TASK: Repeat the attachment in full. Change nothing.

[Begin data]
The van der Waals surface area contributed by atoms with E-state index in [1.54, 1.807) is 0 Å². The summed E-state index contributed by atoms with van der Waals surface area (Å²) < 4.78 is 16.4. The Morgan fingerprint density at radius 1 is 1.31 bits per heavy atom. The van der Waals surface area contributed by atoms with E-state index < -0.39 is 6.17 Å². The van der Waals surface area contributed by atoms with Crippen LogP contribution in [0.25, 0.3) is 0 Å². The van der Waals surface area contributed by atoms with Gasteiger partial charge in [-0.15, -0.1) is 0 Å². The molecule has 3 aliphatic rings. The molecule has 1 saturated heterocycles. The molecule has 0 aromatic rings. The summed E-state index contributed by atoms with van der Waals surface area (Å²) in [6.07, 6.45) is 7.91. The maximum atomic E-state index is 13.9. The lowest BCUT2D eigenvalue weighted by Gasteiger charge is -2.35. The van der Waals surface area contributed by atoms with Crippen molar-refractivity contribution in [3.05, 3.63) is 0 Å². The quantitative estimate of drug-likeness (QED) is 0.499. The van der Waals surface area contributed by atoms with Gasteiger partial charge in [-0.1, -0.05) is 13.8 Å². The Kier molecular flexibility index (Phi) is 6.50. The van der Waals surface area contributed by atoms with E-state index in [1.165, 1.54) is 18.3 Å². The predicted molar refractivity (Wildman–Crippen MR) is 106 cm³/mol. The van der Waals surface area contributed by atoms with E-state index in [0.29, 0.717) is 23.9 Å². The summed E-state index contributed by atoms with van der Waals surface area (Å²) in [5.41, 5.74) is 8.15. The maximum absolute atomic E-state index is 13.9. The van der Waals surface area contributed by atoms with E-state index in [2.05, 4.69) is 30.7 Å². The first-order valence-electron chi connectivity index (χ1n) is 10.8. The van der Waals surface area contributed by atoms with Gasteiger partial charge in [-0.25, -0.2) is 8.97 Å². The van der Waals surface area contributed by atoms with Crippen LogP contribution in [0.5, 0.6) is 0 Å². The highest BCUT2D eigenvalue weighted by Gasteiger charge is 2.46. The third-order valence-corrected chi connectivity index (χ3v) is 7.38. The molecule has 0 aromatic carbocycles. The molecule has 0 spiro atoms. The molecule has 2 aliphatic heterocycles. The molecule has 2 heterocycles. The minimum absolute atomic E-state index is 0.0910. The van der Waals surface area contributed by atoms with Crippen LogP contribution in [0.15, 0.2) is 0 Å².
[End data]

The van der Waals surface area contributed by atoms with E-state index in [1.54, 1.807) is 0 Å². The summed E-state index contributed by atoms with van der Waals surface area (Å²) < 4.78 is 16.4. The Morgan fingerprint density at radius 1 is 1.31 bits per heavy atom. The van der Waals surface area contributed by atoms with E-state index < -0.39 is 6.17 Å². The van der Waals surface area contributed by atoms with Crippen LogP contribution in [0.25, 0.3) is 0 Å². The van der Waals surface area contributed by atoms with Gasteiger partial charge in [-0.15, -0.1) is 0 Å². The molecule has 3 aliphatic rings. The molecule has 1 saturated heterocycles. The molecule has 0 aromatic rings. The summed E-state index contributed by atoms with van der Waals surface area (Å²) in [6.07, 6.45) is 7.91. The maximum atomic E-state index is 13.9. The lowest BCUT2D eigenvalue weighted by Gasteiger charge is -2.35. The van der Waals surface area contributed by atoms with Crippen molar-refractivity contribution in [3.05, 3.63) is 0 Å². The quantitative estimate of drug-likeness (QED) is 0.499. The van der Waals surface area contributed by atoms with Gasteiger partial charge in [-0.1, -0.05) is 13.8 Å². The Kier molecular flexibility index (Phi) is 6.50. The van der Waals surface area contributed by atoms with E-state index in [1.165, 1.54) is 18.3 Å². The predicted molar refractivity (Wildman–Crippen MR) is 106 cm³/mol. The van der Waals surface area contributed by atoms with E-state index in [0.29, 0.717) is 23.9 Å². The summed E-state index contributed by atoms with van der Waals surface area (Å²) in [5.41, 5.74) is 8.15. The maximum absolute atomic E-state index is 13.9. The van der Waals surface area contributed by atoms with E-state index in [2.05, 4.69) is 30.7 Å². The first-order valence-electron chi connectivity index (χ1n) is 10.8. The van der Waals surface area contributed by atoms with Gasteiger partial charge in [-0.25, -0.2) is 8.97 Å². The van der Waals surface area contributed by atoms with Crippen LogP contribution in [0.5, 0.6) is 0 Å². The highest BCUT2D eigenvalue weighted by Gasteiger charge is 2.46. The third-order valence-corrected chi connectivity index (χ3v) is 7.38. The molecule has 0 aromatic carbocycles. The molecule has 0 spiro atoms. The molecule has 2 aliphatic heterocycles. The molecule has 2 heterocycles. The minimum absolute atomic E-state index is 0.0910. The van der Waals surface area contributed by atoms with Crippen LogP contribution in [0.15, 0.2) is 0 Å².